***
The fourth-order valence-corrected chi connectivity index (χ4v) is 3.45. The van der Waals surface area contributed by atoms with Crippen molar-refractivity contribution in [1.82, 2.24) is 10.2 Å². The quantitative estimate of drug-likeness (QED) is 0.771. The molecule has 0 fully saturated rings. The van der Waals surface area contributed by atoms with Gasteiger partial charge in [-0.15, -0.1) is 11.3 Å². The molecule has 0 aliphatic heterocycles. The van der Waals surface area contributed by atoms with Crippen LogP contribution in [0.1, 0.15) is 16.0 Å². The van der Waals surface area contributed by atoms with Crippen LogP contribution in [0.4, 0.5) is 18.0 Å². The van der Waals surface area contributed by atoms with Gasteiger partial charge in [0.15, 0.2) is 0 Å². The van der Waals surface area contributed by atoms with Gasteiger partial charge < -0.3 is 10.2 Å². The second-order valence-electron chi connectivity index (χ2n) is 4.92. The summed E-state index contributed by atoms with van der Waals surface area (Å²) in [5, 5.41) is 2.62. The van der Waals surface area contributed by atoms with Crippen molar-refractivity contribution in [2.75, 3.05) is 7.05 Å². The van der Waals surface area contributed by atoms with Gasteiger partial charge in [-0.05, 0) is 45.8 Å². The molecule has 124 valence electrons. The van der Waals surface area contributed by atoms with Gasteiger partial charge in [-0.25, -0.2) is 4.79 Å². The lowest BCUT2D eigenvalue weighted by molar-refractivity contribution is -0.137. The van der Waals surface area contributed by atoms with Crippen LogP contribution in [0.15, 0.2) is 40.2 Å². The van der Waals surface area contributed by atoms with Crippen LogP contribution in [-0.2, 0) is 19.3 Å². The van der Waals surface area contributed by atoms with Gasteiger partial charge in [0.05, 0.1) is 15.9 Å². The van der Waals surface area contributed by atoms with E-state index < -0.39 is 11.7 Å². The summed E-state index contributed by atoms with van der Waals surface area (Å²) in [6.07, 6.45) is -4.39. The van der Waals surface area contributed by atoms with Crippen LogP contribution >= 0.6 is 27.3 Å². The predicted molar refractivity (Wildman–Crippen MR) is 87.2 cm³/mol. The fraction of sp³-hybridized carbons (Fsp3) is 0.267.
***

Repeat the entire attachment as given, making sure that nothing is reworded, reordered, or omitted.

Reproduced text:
The fourth-order valence-corrected chi connectivity index (χ4v) is 3.45. The van der Waals surface area contributed by atoms with Crippen molar-refractivity contribution in [1.82, 2.24) is 10.2 Å². The quantitative estimate of drug-likeness (QED) is 0.771. The molecule has 0 fully saturated rings. The van der Waals surface area contributed by atoms with Gasteiger partial charge in [-0.15, -0.1) is 11.3 Å². The molecule has 0 aliphatic heterocycles. The van der Waals surface area contributed by atoms with Crippen LogP contribution in [0.1, 0.15) is 16.0 Å². The van der Waals surface area contributed by atoms with Crippen LogP contribution in [0.4, 0.5) is 18.0 Å². The van der Waals surface area contributed by atoms with Gasteiger partial charge in [0.15, 0.2) is 0 Å². The van der Waals surface area contributed by atoms with Gasteiger partial charge < -0.3 is 10.2 Å². The second-order valence-electron chi connectivity index (χ2n) is 4.92. The summed E-state index contributed by atoms with van der Waals surface area (Å²) in [5, 5.41) is 2.62. The van der Waals surface area contributed by atoms with Crippen molar-refractivity contribution in [2.75, 3.05) is 7.05 Å². The van der Waals surface area contributed by atoms with Gasteiger partial charge in [-0.05, 0) is 45.8 Å². The molecule has 124 valence electrons. The van der Waals surface area contributed by atoms with Gasteiger partial charge in [-0.25, -0.2) is 4.79 Å². The lowest BCUT2D eigenvalue weighted by molar-refractivity contribution is -0.137. The van der Waals surface area contributed by atoms with Crippen LogP contribution in [0.15, 0.2) is 40.2 Å². The van der Waals surface area contributed by atoms with Crippen LogP contribution in [-0.2, 0) is 19.3 Å². The van der Waals surface area contributed by atoms with Gasteiger partial charge in [0.05, 0.1) is 15.9 Å². The van der Waals surface area contributed by atoms with E-state index < -0.39 is 11.7 Å². The summed E-state index contributed by atoms with van der Waals surface area (Å²) in [6.07, 6.45) is -4.39. The van der Waals surface area contributed by atoms with Crippen LogP contribution >= 0.6 is 27.3 Å². The predicted molar refractivity (Wildman–Crippen MR) is 87.2 cm³/mol. The fraction of sp³-hybridized carbons (Fsp3) is 0.267.